4) Be a Follower. Even more than financial support, what good leaders need are good followers. Do what you can to support your local Audubon chapter leaders. Ditto for your statewide and national Audubon officers and staff. You may not always agree with everyone, but do your best to work through your issues without rancor. If you're reading this post you know that I haven't always succeeded here. But I am dedicated to keep trying. To patching up difficulties so we can work together. We have enough obstacles and sometimes even enemies to face without having to worry about getting stabbed in the back by members of our own community while we are out trying to do our best. Sometimes there is a tendency to complain and take our marbles elsewhere when we are upset. We need to practice following sometimes, even when we disagree, for the benefit of the larger good. This is something that seems to be breaking down in some sectors of our larger society. It is a tough skill for some of us to develop. But remember that united we stand, divided we fall. We've already seen a lot of falling in the bird world, and perhaps the greatest threat that Audubon and the conservation community face right now.
5) Be heard. Make your wishes and desires known within Audubon at all levels. Remember what it takes to be an effective communicator (truth, sincerity, living by the rules of the group with which you are communicating). Clean up your messes when you make them, but be in communication. On my best days I know that my messages have the greatest influence when they persuade with patience, gentleness, meekness, and love.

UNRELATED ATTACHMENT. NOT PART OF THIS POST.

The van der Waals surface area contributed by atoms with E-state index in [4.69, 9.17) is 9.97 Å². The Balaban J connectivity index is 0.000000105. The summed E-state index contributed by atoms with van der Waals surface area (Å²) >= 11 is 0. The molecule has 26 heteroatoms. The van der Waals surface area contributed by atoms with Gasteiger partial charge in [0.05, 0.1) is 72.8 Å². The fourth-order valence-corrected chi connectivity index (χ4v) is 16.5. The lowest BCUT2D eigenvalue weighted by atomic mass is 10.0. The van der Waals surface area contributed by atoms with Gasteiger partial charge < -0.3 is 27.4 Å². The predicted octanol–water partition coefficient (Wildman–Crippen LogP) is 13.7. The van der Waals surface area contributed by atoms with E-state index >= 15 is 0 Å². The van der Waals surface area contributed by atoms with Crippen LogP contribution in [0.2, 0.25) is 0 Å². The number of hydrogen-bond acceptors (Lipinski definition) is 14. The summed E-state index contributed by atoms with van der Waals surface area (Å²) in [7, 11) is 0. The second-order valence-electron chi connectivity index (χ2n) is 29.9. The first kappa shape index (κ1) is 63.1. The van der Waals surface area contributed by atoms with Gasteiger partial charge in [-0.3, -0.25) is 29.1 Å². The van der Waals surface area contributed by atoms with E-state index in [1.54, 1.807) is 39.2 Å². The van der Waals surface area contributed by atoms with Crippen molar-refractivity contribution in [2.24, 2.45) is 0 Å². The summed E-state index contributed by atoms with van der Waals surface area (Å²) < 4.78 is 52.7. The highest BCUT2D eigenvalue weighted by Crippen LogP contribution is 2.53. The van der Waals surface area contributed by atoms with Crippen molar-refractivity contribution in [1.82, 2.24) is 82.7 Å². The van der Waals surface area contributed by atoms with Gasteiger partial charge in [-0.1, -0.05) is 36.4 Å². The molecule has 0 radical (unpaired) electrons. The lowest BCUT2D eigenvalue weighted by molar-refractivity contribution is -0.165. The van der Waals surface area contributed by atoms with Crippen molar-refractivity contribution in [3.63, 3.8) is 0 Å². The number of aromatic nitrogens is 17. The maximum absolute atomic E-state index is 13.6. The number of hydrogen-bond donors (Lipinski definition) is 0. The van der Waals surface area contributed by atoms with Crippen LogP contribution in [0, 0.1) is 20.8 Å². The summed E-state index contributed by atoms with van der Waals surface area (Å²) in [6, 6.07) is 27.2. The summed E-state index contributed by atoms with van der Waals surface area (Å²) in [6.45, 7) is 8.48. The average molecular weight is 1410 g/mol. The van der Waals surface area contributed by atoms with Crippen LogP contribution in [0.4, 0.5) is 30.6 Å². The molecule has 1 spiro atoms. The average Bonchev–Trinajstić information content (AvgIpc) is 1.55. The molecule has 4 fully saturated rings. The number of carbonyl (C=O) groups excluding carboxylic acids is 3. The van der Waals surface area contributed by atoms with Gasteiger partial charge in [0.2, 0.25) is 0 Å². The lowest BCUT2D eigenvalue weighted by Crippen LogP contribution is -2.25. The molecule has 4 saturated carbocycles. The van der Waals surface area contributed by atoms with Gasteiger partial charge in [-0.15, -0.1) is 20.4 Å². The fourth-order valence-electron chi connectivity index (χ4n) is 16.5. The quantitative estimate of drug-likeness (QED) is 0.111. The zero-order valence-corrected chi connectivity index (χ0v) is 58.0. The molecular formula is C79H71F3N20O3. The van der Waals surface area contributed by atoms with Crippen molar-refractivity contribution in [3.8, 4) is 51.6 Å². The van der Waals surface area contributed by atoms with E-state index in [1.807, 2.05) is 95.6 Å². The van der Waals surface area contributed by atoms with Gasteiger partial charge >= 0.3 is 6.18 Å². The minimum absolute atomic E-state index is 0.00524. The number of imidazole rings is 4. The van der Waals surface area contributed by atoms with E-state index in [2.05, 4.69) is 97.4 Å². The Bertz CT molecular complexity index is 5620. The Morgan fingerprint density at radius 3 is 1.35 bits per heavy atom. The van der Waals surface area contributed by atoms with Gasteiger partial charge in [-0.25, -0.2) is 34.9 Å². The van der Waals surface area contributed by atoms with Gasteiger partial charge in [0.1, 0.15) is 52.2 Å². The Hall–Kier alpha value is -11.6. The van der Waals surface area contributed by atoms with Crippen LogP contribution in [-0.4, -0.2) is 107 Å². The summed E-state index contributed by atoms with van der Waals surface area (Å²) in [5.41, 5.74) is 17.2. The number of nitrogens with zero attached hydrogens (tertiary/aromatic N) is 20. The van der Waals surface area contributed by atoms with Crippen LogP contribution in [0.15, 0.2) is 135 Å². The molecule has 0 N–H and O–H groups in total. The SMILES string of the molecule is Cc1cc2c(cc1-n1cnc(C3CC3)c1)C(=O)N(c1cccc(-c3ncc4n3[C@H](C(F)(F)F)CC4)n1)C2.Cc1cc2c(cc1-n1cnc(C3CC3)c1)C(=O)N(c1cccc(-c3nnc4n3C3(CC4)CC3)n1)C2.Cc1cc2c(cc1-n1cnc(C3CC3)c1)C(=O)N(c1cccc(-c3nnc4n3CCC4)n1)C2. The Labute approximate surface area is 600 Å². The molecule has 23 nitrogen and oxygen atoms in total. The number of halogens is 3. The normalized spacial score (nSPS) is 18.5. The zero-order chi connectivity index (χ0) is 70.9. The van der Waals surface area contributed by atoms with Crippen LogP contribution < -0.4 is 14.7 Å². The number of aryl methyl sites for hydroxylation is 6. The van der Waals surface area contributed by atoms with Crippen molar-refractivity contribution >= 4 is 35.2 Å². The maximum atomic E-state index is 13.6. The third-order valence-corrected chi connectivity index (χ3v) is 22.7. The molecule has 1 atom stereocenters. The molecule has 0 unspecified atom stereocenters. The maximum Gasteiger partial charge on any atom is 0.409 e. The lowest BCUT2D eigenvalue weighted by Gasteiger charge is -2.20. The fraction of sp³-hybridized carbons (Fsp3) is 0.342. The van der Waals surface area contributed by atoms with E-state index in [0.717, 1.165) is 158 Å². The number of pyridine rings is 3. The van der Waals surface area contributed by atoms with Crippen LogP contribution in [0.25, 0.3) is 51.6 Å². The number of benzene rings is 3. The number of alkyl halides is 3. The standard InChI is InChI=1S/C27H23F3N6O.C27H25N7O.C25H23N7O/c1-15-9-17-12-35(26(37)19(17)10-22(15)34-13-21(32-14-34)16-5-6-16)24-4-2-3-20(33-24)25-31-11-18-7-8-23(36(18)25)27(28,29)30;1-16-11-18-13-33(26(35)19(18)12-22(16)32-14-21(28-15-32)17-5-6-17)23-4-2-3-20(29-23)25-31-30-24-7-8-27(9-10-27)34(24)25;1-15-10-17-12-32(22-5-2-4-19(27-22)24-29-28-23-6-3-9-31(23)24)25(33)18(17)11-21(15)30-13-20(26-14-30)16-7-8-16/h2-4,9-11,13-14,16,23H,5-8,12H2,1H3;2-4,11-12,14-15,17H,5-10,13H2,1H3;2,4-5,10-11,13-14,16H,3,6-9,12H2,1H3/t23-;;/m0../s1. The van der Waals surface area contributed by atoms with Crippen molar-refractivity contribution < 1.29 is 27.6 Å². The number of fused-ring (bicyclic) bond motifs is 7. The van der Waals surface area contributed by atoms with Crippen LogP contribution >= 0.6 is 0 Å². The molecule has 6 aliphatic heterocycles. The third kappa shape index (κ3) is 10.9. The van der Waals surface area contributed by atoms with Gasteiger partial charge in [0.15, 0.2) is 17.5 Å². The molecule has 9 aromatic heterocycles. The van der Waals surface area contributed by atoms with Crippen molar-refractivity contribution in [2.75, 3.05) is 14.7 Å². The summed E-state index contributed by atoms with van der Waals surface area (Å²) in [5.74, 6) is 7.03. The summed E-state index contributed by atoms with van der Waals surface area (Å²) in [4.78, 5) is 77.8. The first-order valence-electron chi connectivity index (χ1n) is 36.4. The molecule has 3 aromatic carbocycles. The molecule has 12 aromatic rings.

6) Have Fun. Sometimes we think birding is fun, while bird conservation is work--the last thing we want to do after a full day or week at the office. So make it fun. Make sure you have lots of fun meetings--with food. Get involved with people you enjoy being with. Let the creative juices flow. Plan bird conservation parties. Contests. Competitions. And more parties. If you have the best parties in town, you will get the most done!
7) Go to Hog Island. Along the lines of having fun, attend Audubon's chapter leadership workshops (next one is Aug 15-20, 2010) or other programs on Hog Island, Maine. Soak in the sights, sounds, and legacy of this traditional Audubon stomping ground. Take the boat out to see the puffins nesting on Eastern Egg Rock. Enjoy the great food. Hang out and share your best Audubon thoughts with like-minded local Audubon folks from around the country. If each Audubon chapter sent one member to this camp each year, we would need 10 camp sessions so the future of the camp would be financially secure, and we would be much stronger as a national community--a true Audubon society!
Yes we have our problems and squabbles within Audubon, most of which are probably not best addressed through blog posts. Audubon is a big tent, a tent that both needs and can provide support and opportunities for all of us. Under that tent we will strengthen each other and our cause as we all work together to conserve and restore natural ecosystems, focusing on birds and other wildlife for the benefit of humanity and the earth's biological diversity.
Great Gray Owl in Keene, New York